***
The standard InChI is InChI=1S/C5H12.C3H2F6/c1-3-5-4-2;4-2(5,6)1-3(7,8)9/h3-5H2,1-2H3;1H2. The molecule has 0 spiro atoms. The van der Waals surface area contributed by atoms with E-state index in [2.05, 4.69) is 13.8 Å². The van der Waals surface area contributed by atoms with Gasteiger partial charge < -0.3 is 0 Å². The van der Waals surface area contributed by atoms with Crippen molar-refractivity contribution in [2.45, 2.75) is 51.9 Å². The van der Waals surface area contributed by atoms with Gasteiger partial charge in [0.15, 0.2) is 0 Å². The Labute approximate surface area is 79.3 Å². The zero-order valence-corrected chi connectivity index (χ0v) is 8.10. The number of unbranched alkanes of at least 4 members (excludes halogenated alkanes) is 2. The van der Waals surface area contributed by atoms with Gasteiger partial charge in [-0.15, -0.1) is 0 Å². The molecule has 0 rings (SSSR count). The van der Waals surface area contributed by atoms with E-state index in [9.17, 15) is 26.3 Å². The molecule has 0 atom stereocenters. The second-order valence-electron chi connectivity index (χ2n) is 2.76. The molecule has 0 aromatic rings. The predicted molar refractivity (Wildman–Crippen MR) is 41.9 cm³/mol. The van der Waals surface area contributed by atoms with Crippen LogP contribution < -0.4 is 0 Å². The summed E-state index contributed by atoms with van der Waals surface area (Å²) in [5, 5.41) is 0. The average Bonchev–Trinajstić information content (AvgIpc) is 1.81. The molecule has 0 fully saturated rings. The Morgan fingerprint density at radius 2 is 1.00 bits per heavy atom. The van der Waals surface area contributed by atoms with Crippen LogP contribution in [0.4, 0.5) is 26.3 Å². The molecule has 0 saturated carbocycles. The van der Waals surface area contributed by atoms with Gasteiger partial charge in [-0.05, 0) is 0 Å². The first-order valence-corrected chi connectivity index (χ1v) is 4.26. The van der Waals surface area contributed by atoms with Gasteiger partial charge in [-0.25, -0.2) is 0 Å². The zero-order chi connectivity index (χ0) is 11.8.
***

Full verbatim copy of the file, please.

The standard InChI is InChI=1S/C5H12.C3H2F6/c1-3-5-4-2;4-2(5,6)1-3(7,8)9/h3-5H2,1-2H3;1H2. The molecule has 0 spiro atoms. The van der Waals surface area contributed by atoms with E-state index in [2.05, 4.69) is 13.8 Å². The van der Waals surface area contributed by atoms with Gasteiger partial charge < -0.3 is 0 Å². The van der Waals surface area contributed by atoms with Crippen molar-refractivity contribution in [2.45, 2.75) is 51.9 Å². The van der Waals surface area contributed by atoms with Gasteiger partial charge in [0.15, 0.2) is 0 Å². The Labute approximate surface area is 79.3 Å². The zero-order valence-corrected chi connectivity index (χ0v) is 8.10. The number of unbranched alkanes of at least 4 members (excludes halogenated alkanes) is 2. The van der Waals surface area contributed by atoms with Gasteiger partial charge in [-0.15, -0.1) is 0 Å². The molecule has 0 rings (SSSR count). The van der Waals surface area contributed by atoms with E-state index in [9.17, 15) is 26.3 Å². The molecule has 0 atom stereocenters. The second-order valence-electron chi connectivity index (χ2n) is 2.76. The molecule has 0 aromatic rings. The predicted molar refractivity (Wildman–Crippen MR) is 41.9 cm³/mol. The van der Waals surface area contributed by atoms with Crippen LogP contribution < -0.4 is 0 Å². The summed E-state index contributed by atoms with van der Waals surface area (Å²) in [5, 5.41) is 0. The average Bonchev–Trinajstić information content (AvgIpc) is 1.81. The molecule has 0 fully saturated rings. The Morgan fingerprint density at radius 2 is 1.00 bits per heavy atom. The van der Waals surface area contributed by atoms with Crippen LogP contribution in [0.4, 0.5) is 26.3 Å². The molecule has 0 saturated carbocycles. The van der Waals surface area contributed by atoms with Gasteiger partial charge in [-0.05, 0) is 0 Å². The first-order valence-corrected chi connectivity index (χ1v) is 4.26. The van der Waals surface area contributed by atoms with Gasteiger partial charge in [-0.25, -0.2) is 0 Å². The zero-order chi connectivity index (χ0) is 11.8.